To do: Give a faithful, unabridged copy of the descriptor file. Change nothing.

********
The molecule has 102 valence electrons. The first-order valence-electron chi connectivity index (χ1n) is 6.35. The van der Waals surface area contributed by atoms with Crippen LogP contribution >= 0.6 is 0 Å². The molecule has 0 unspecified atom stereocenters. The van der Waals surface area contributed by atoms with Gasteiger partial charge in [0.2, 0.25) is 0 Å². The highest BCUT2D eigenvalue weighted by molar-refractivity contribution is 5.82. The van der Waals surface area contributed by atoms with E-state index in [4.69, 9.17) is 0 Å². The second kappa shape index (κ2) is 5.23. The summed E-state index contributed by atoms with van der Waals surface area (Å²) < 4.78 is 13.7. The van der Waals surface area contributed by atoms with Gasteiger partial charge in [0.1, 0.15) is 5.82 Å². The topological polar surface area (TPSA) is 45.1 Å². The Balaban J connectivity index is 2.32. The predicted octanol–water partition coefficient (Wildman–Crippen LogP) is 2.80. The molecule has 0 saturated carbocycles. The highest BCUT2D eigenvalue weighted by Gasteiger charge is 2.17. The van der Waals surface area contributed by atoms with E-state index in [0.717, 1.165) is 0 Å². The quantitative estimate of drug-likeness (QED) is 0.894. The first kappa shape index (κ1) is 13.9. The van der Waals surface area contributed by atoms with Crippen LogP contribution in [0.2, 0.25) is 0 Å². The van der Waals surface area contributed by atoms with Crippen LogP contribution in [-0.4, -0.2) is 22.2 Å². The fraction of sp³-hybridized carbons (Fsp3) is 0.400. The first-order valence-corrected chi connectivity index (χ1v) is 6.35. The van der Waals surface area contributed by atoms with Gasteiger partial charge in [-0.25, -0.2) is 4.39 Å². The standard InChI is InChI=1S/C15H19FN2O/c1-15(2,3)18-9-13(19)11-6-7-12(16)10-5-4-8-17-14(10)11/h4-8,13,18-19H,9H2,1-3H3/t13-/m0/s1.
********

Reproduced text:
The molecule has 102 valence electrons. The first-order valence-electron chi connectivity index (χ1n) is 6.35. The van der Waals surface area contributed by atoms with Crippen LogP contribution >= 0.6 is 0 Å². The molecule has 0 unspecified atom stereocenters. The van der Waals surface area contributed by atoms with Gasteiger partial charge in [0.2, 0.25) is 0 Å². The highest BCUT2D eigenvalue weighted by molar-refractivity contribution is 5.82. The van der Waals surface area contributed by atoms with E-state index in [4.69, 9.17) is 0 Å². The second kappa shape index (κ2) is 5.23. The summed E-state index contributed by atoms with van der Waals surface area (Å²) < 4.78 is 13.7. The van der Waals surface area contributed by atoms with Gasteiger partial charge in [0.1, 0.15) is 5.82 Å². The topological polar surface area (TPSA) is 45.1 Å². The Balaban J connectivity index is 2.32. The predicted octanol–water partition coefficient (Wildman–Crippen LogP) is 2.80. The molecule has 0 saturated carbocycles. The highest BCUT2D eigenvalue weighted by Gasteiger charge is 2.17. The van der Waals surface area contributed by atoms with E-state index in [0.717, 1.165) is 0 Å². The quantitative estimate of drug-likeness (QED) is 0.894. The first kappa shape index (κ1) is 13.9. The van der Waals surface area contributed by atoms with Crippen LogP contribution in [0.2, 0.25) is 0 Å². The van der Waals surface area contributed by atoms with Crippen LogP contribution in [-0.4, -0.2) is 22.2 Å². The fraction of sp³-hybridized carbons (Fsp3) is 0.400. The first-order valence-corrected chi connectivity index (χ1v) is 6.35. The van der Waals surface area contributed by atoms with Gasteiger partial charge in [-0.25, -0.2) is 4.39 Å². The standard InChI is InChI=1S/C15H19FN2O/c1-15(2,3)18-9-13(19)11-6-7-12(16)10-5-4-8-17-14(10)11/h4-8,13,18-19H,9H2,1-3H3/t13-/m0/s1.